POLITICS

Government Shutdown Would Paralyze The EPA, Administrator Says

WASHINGTON, DC:  Assistant Administrator for EPA?s Office of Air and Radiation, Gina McCarthy, addresses a farm dust bill spo
WASHINGTON, DC: Assistant Administrator for EPA?s Office of Air and Radiation, Gina McCarthy, addresses a farm dust bill sponsored by House member Rep. Christi Noem (R-SD) ? the bill heads off future EPA actions on rural air quality regulations ? during a House Energy and Commerce Subcommittee on Energy and Power hearing on Capitol Hill, Tuesday, October 25, 2011. (Photo by Melina Mara/The Washington Post via Getty Images)

Unless lawmakers reach a resolution to stop a government shutdown before next week, the Environmental Protection Agency will have to cut down to a skeleton crew, the agency's chief said Monday.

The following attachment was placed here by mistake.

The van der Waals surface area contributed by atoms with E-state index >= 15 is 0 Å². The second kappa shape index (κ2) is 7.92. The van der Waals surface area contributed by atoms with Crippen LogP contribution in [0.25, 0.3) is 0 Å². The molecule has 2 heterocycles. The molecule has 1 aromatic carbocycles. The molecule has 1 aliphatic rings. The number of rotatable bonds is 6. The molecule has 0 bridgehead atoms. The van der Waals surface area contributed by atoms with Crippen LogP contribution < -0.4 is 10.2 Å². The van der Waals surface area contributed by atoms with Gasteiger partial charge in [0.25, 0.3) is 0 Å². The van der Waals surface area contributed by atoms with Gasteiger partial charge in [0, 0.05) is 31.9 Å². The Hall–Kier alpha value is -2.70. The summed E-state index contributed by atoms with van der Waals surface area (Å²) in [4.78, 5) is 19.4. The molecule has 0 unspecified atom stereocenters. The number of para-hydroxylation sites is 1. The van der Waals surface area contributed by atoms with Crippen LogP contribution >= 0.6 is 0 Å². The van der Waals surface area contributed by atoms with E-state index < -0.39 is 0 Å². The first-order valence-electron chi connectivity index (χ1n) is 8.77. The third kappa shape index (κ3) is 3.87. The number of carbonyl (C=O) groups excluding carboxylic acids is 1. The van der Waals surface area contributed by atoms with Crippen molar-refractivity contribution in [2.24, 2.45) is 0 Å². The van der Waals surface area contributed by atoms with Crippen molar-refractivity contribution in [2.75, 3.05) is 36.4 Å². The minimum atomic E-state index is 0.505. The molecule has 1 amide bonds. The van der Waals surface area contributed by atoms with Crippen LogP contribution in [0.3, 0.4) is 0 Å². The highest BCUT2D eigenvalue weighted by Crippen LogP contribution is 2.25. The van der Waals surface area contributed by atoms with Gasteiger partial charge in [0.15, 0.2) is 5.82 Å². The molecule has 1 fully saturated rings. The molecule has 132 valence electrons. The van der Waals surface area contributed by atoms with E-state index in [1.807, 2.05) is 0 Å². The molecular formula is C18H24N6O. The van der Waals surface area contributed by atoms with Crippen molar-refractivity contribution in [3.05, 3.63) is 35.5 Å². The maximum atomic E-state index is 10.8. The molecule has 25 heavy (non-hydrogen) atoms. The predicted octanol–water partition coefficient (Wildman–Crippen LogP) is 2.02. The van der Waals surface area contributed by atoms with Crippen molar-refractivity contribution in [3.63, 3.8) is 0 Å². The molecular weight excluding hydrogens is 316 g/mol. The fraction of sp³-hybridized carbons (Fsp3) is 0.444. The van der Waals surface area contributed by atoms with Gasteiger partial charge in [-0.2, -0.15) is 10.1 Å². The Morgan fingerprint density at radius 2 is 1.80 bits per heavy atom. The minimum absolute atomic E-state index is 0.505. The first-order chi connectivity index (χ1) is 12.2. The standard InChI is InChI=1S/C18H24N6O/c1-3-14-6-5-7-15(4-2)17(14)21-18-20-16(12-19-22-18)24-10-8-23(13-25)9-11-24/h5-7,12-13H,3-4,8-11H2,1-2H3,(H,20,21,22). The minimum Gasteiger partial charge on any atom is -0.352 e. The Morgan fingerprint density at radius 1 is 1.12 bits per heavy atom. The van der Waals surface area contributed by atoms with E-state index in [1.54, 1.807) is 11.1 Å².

"It will mean that EPA effectively shuts down, with only the core group of individuals who are there in case of an emergency," said EPA Administrator Gina McCarthy at a breakfast event with reporters sponsored by the Christian Science Monitor. "If there's no budget, EPA can't pay employees. So the vast majority of people at EPA won't be working."

The agency employs 17,000 individuals. McCarthy said the agency devised plans for how to deal with a shutdown the last time it was an imminent threat, in 2011.

"Clearly we're hoping an agreement will be reached," McCarthy said.

This would be the first government shutdown since partial closures in 1995 and 1996.

McCarthy said she'll be working next week, even if most of the rest of the agency cannot. "I think it's safe to say I will be working," she said.

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